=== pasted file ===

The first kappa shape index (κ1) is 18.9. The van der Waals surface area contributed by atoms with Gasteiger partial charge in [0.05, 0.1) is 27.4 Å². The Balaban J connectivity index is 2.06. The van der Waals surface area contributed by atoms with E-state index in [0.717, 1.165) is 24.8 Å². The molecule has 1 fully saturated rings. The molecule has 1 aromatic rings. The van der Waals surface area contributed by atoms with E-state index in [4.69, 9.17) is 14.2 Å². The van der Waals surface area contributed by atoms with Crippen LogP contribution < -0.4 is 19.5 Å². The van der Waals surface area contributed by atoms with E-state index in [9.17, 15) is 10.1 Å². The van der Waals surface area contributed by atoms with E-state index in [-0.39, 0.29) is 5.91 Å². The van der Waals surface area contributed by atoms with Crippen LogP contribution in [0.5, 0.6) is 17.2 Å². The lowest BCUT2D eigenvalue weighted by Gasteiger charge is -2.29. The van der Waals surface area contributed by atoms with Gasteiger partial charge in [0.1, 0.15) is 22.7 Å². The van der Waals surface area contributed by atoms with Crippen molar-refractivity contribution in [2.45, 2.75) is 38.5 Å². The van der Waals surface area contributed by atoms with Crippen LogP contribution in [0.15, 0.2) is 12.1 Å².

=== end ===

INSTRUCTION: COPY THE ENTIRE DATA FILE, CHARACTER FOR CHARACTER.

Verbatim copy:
The first kappa shape index (κ1) is 18.9. The van der Waals surface area contributed by atoms with Gasteiger partial charge in [0.05, 0.1) is 27.4 Å². The Balaban J connectivity index is 2.06. The van der Waals surface area contributed by atoms with E-state index in [0.717, 1.165) is 24.8 Å². The molecule has 1 fully saturated rings. The molecule has 1 aromatic rings. The van der Waals surface area contributed by atoms with E-state index in [4.69, 9.17) is 14.2 Å². The van der Waals surface area contributed by atoms with Crippen LogP contribution < -0.4 is 19.5 Å². The van der Waals surface area contributed by atoms with E-state index in [9.17, 15) is 10.1 Å². The van der Waals surface area contributed by atoms with E-state index in [-0.39, 0.29) is 5.91 Å². The van der Waals surface area contributed by atoms with Crippen LogP contribution in [0.5, 0.6) is 17.2 Å². The lowest BCUT2D eigenvalue weighted by Gasteiger charge is -2.29. The van der Waals surface area contributed by atoms with Gasteiger partial charge in [0.1, 0.15) is 22.7 Å². The van der Waals surface area contributed by atoms with Crippen molar-refractivity contribution in [2.45, 2.75) is 38.5 Å². The van der Waals surface area contributed by atoms with Crippen LogP contribution in [0.15, 0.2) is 12.1 Å².